A teenage Muslim athlete in the US state of Ohio has told of her devastation at being disqualified for wearing a hijab during a race.
Noor Abukaram, 16, said she was not warned her attire was against the rules until after crossing the finish line.
Amid outcry, the Ohio High School Athletic Association (OHSAA) says it is looking into changing its religious waiver rules for next season.
Her story sparked a national discussion about dress codes and discrimination.
Noor had been running for the Sylvania Northview school team all season, and her hijab – a head covering worn by some Muslim women for religious reasons – had never been an issue before the district level race in on Saturday in the city of Findlay, 135 miles (220km) west of Cleveland.
Noor wrote in a Facebook post after the event that when the officials inspected her team, they informed one of her teammates that her shorts were in violation of the rules and allowed her to change.
But they did not say anything to Noor about her Nike athletic hijab, though she said she saw her coach discussing something privately with the officials.
After finishing the 5km race with her personal best time of 22 minutes and 22 seconds, Noor was surprised to find her name was not on the score boards.
Her teammates then told her she had been disqualified.
“When I found it was because of my hijab, I felt like I had got hit by a truck and punched in the gut,” Noor told the BBC.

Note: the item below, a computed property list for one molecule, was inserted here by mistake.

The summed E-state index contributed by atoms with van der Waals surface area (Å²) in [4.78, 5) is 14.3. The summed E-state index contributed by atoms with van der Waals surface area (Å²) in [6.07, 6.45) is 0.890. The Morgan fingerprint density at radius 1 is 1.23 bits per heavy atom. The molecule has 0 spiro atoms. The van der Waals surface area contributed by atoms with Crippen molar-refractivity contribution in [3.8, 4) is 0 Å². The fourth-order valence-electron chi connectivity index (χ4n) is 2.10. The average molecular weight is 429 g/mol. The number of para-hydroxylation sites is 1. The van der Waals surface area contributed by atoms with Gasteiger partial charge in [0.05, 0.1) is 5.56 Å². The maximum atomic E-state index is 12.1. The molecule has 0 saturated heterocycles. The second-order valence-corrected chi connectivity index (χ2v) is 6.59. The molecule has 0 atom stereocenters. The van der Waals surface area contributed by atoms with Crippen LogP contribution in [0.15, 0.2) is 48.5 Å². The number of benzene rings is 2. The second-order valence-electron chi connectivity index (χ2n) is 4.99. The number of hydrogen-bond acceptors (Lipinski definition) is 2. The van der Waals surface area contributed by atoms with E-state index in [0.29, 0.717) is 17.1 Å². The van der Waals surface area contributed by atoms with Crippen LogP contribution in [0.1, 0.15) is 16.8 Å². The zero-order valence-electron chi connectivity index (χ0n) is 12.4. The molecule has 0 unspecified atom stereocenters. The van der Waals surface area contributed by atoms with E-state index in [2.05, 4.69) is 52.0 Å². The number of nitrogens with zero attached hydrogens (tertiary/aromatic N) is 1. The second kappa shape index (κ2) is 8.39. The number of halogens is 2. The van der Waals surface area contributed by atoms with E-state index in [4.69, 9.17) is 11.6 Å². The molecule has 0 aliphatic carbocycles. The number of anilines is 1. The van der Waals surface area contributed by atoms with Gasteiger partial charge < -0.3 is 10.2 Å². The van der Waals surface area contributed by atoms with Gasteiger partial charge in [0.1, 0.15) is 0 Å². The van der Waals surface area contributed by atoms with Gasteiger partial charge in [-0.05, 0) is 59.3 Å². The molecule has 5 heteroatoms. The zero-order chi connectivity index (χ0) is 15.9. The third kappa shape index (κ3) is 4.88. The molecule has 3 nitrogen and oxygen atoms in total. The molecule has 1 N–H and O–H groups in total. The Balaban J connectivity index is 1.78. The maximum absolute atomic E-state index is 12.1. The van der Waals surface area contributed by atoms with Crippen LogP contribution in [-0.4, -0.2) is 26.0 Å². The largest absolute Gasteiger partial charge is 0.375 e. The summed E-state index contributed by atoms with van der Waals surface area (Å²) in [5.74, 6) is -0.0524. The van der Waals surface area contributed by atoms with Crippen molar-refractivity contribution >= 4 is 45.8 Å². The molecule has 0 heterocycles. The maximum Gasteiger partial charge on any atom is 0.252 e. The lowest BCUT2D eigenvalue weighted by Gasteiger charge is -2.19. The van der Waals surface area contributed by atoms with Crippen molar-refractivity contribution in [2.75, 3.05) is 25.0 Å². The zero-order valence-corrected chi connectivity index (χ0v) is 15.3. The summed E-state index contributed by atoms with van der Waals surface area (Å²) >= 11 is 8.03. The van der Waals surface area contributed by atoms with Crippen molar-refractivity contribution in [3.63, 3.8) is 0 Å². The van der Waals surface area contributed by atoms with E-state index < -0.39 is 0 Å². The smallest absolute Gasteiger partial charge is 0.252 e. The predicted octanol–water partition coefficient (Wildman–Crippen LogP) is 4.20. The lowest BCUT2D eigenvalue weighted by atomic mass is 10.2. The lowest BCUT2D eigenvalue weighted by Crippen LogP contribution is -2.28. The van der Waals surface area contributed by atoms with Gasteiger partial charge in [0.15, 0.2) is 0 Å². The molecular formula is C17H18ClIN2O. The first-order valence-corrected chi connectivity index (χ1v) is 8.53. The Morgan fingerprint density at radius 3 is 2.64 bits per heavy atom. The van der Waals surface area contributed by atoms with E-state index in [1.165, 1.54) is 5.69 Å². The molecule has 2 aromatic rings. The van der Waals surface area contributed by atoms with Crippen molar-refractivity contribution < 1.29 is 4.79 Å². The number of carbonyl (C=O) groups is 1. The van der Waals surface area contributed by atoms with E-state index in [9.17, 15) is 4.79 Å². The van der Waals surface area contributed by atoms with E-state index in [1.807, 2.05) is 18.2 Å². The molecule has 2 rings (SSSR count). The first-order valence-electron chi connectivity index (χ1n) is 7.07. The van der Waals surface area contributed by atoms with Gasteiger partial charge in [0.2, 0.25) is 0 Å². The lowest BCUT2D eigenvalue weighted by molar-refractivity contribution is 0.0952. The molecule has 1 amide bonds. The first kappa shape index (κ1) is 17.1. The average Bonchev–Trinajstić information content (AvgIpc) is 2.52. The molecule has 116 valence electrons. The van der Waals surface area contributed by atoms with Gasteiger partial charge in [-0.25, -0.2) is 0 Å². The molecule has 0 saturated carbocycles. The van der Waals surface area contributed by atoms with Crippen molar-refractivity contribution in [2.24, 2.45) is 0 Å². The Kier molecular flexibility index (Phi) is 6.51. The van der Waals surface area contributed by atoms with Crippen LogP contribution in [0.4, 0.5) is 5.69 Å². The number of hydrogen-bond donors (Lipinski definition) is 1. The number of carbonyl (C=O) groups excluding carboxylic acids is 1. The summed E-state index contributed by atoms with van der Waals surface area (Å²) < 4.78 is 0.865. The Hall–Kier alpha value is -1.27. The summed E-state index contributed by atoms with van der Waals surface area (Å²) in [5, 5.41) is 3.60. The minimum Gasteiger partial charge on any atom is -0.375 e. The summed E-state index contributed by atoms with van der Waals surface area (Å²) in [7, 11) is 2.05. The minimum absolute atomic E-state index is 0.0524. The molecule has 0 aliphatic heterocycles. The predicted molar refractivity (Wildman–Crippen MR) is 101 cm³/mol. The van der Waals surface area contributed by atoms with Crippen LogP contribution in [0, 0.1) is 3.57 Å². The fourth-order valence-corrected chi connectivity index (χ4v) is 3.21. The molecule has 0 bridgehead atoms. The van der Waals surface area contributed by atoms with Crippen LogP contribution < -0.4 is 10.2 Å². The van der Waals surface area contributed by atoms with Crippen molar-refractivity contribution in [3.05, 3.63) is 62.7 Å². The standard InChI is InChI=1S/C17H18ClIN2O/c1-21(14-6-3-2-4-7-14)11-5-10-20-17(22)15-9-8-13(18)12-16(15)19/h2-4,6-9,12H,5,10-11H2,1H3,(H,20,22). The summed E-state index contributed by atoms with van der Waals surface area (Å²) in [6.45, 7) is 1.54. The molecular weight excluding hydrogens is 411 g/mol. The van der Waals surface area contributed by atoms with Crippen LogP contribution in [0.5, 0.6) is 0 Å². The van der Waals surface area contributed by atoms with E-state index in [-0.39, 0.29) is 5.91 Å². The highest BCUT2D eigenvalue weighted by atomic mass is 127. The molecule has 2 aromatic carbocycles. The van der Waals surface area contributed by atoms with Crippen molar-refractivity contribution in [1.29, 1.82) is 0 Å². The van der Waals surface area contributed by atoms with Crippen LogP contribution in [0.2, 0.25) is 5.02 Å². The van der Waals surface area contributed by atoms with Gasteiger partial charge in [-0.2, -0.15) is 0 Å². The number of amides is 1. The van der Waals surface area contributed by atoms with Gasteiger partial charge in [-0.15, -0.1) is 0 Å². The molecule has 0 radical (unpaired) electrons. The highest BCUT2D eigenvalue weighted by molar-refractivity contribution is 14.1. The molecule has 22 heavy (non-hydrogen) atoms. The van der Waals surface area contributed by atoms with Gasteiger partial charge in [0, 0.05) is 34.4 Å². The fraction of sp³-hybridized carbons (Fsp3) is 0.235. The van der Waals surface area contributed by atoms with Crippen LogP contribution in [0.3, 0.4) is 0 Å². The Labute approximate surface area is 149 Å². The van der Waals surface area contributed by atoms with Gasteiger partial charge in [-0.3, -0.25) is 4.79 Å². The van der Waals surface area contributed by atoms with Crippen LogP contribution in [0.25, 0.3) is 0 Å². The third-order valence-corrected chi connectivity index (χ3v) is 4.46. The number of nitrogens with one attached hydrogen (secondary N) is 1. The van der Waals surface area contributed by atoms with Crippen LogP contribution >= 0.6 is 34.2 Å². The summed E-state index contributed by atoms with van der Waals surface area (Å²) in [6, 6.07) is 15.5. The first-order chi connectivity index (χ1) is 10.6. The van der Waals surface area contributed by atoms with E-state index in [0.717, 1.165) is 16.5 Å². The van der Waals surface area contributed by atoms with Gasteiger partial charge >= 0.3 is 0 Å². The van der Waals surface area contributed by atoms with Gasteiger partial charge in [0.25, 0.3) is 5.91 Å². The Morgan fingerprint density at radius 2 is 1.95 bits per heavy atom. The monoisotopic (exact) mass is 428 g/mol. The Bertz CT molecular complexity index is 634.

“Being disqualified because of my hijab – it’s not because they’re looking out for my safety, or because they are concerned that I have an advantage, because I definitely don’t have an advantage wearing my hijab.
“I think it’s discriminatory against my religion.”
Noor says she felt “humiliated” after the race, especially since the officials said nothing to her beforehand.
“I looked like a clown running that race and I only ran it for those officials,” she said.
Her coach had failed to submit a religious waiver for the Saturday race, but has since filed one for Noor’s upcoming regional competition this weekend, and OHSAA has accepted it.
While the association’s rulebook does not specifically mention hijabs, it states religious headwear requires a waiver, local media report.
An OHSAA spokesman told the Associated Press that they have previously considered dropping the religious waiver requirement, and the issue is being taken seriously in light of this incident.
The spokesman also noted that the rule is not always enforced, including in some instances of runners wearing hats in cold weather.
Noor believes no one should have to sign a waiver for something like a hijab.
“They don’t need to alter the course for me specifically. I’m running just like everyone else, I’m starting on the same start line and finishing on the same finish line.”
But she says that she’s seen a lot of positive feedback from her community – and across the US. Her cousin’s initial Facebook post sharing Noor’s story had over 2,000 likes and 3,000 shares as of Friday.
“I’m really happy that I decided to let this story go public because it really brings out a dialogue, and a lot of different people have been reaching out to me saying that similar things have been happening to them.”
On Thursday, Massachusetts senator and 2020 Democratic hopeful Elizabeth Warren also weighed in, saying: “Muslim students should never be denied participation in school activities.”
Controversy surrounding around athletes and hijabs is not new.
Last year, a 16-year-old basketball player in Philadelphia, Pennsylvania, was made to leave a game over her hijab, which prompted a statewide rule change.
Female athletes in particular have been singled out over strict dress codes.
Last month, a teenage swimmer in Anchorage, Alaska, was disqualified after winning a race on the grounds that her school-issued swimsuit had exposed too much of her bottom.
The decision was overturned following public outcry.